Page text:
Donald Trump might not be waiting for the presidential race to end before he launches his next business venture.
"Trump TV," a network designed to capitalize on the mounds of supporters he has drawn in the U.S. election, appears to have test-launched Wednesday night, as the Republican presidential candidate sparred with Hillary Clinton in a debate he is widely reported to have lost.
Only minutes before the debate started, Trump posted a link to a Facebook Live session that featured Arizona Governor Jan Brewer, former New York mayor Rudy Giuliani and members of the Trump family in what was called a test run for a Trump-centered news station, BuzzFeed reported.
Republican presidential candidate Donald Trump speaks during a campaign rally at the US Bank Arena on Oct. 13 in Cincinnati, Ohio. (Photo: David Kohl/AFP via Getty Images)
The broadcast was announced with a status reading, "If you're tired of biased, mainstream media reporting (otherwise known as Crooked Hillary's super PAC), tune into my Facebook Live broadcast."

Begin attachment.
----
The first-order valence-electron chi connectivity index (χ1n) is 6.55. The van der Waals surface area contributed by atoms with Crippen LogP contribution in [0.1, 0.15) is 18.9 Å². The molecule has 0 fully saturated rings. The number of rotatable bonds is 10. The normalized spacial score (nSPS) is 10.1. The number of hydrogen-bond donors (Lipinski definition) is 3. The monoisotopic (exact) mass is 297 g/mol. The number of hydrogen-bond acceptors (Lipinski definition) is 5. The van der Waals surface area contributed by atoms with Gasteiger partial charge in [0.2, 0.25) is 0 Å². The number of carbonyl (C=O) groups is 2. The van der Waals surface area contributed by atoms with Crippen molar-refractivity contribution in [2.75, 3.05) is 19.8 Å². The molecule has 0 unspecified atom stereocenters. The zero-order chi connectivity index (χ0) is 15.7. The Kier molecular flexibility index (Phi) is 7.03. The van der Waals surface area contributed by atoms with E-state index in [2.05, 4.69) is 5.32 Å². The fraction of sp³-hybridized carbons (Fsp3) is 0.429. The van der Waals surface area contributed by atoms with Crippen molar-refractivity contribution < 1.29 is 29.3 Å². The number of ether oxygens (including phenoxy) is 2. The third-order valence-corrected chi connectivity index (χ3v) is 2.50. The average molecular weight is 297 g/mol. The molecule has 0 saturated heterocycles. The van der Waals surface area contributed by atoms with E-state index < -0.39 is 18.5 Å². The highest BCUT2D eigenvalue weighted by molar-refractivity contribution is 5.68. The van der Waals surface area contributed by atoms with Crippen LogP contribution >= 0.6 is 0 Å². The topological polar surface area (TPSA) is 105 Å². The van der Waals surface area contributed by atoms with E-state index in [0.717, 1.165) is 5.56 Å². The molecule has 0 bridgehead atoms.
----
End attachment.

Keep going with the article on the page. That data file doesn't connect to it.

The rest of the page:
It drew as many as 200,000 viewers at one point, but the audience eventually fell to 120,000, BuzzFeed added.
But that wasn't the only indication that "Trump TV" could become a reality.
The "Video" section on Trump's public Facebook account also has a playlist with the hashtag "#TrumpTV." It features video interviews with Trump supporters such as his children Ivanka and Donald Jr., as well as ex-U.S. House speaker Newt Gingrich.
"Trump TV" is being talked up after Jared Kushner, Trump's son-in-law, met with top media dealmaker Aryeh Bourkoff about creating a channel around Donald's brand.
The two met but there has been no follow-up, the Financial Times reported.
Vanity Fair reported over the summer that Trump was looking into establishing a network; his campaign manager Stephen Bannon denied it was happening.
But Bannon struck a different tone on Wednesday. He didn't answer directly when asked whether Trump is looking to start the network; his only response was, "Trump is an entrepreneur," CNN reported.
"Trump is an entrepreneur."
"Trump TV" could run into an advertising problem if the network is realized, ex-Fox TV chair Sandy Grushow told CNBC.
"Most big brand advertisers would avoid it like the plague," he said.
"The last thing anyone is looking for is controversy for fear of being boycotted."
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